If you own or manage your own venue, you’ll obviously have most things in place already for your concert. Make sure you’ve read everything in your artists’ contracts to see if there’s anything additional you need to purchase, rent or borrow. If you’re partnering with another venue, confirm line-by-line that they have what’s required. If you’re hosting an outdoor event or a concert at a non-traditional venue, you may decide to rent equipment if you don’t want to or can’t pack up and move your own. Be sure you have a backstage and merch purchasing area, an up-to-date liquor license, appropriate parking and security, bathroom facilities, catering if needed, and a full staff to prepare and work the concert.
Step 7: Following Up
Once your concert is over, there’s more event management for music concerts you should consider. Post pics of the event on all of your social sites and invite guests to do the same. Send guests thank you emails and invite them to stay connected with your venue by signing up for emails and blogs, follow you on social media, and recommend your venue on social apps. You can even send them surveys to find out who they’d like to see at your venue in the future. This will not only generate ideas, but it will also help them feel valued and part of helping you grow your business. Any way you can leverage their attendance to build loyalty and fans is time well spent.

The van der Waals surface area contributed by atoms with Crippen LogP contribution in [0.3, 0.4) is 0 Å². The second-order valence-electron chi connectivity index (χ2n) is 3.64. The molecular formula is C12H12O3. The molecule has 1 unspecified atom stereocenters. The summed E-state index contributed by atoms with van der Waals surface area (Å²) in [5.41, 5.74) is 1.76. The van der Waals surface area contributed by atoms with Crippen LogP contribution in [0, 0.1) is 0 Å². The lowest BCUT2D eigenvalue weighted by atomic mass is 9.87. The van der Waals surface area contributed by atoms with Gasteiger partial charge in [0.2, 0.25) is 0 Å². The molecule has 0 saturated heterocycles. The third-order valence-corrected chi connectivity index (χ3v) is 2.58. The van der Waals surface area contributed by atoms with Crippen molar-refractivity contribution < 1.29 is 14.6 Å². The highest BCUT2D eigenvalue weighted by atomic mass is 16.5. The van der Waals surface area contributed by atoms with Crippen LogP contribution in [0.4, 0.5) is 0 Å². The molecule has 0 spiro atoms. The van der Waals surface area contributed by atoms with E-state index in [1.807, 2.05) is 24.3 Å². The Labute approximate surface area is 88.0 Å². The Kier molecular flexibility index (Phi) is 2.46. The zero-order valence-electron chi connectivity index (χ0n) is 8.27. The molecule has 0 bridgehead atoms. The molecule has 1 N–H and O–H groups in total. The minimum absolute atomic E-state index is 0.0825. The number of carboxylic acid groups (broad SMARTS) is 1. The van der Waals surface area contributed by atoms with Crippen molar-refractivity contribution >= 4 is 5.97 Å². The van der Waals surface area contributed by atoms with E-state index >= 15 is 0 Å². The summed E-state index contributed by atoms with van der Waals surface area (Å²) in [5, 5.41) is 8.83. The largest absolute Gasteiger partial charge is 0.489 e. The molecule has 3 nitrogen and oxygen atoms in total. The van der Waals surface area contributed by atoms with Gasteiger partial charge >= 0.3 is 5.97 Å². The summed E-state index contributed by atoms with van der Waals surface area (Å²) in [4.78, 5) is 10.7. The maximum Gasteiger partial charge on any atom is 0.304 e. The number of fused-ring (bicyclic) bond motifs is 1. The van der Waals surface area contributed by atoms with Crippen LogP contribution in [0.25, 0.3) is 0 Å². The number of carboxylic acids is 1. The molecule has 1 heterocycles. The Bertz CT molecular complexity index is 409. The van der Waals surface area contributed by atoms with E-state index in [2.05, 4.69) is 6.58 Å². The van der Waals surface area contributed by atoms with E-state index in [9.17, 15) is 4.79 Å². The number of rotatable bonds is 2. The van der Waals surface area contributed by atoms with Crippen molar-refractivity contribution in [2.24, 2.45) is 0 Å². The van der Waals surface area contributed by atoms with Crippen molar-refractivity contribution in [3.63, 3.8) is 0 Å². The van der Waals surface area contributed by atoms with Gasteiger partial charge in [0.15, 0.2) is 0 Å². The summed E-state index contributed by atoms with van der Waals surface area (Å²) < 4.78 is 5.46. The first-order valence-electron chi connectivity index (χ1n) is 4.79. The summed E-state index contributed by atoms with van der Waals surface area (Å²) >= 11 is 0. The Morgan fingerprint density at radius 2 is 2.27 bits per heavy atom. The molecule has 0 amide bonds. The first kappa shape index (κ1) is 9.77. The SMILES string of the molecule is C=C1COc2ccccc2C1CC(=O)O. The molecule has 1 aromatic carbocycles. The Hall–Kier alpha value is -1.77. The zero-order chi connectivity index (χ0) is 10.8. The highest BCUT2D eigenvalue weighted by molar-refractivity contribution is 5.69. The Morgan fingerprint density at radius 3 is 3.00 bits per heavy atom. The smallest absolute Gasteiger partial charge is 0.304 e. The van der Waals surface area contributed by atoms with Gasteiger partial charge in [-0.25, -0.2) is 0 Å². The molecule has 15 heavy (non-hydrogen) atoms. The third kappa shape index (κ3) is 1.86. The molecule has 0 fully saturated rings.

Each of these steps is required for event management for music concerts, but you need to leverage a consolidated music management software solution to keep all of the moving parts in one place, accessible and visible from wherever you and your team works. That means a mobile, cloud-based software product that allows you to see your financials and build an accurate budget, book your talent and venue, understand your marketing and promotion budget so you don’t overspend, and integrate with your ticketing platform for real-time financial updates.
The more you streamline your processes and technology, the less time you’ll spend on administrative tasks. Spend that time building your business and creating awesome music concerts instead.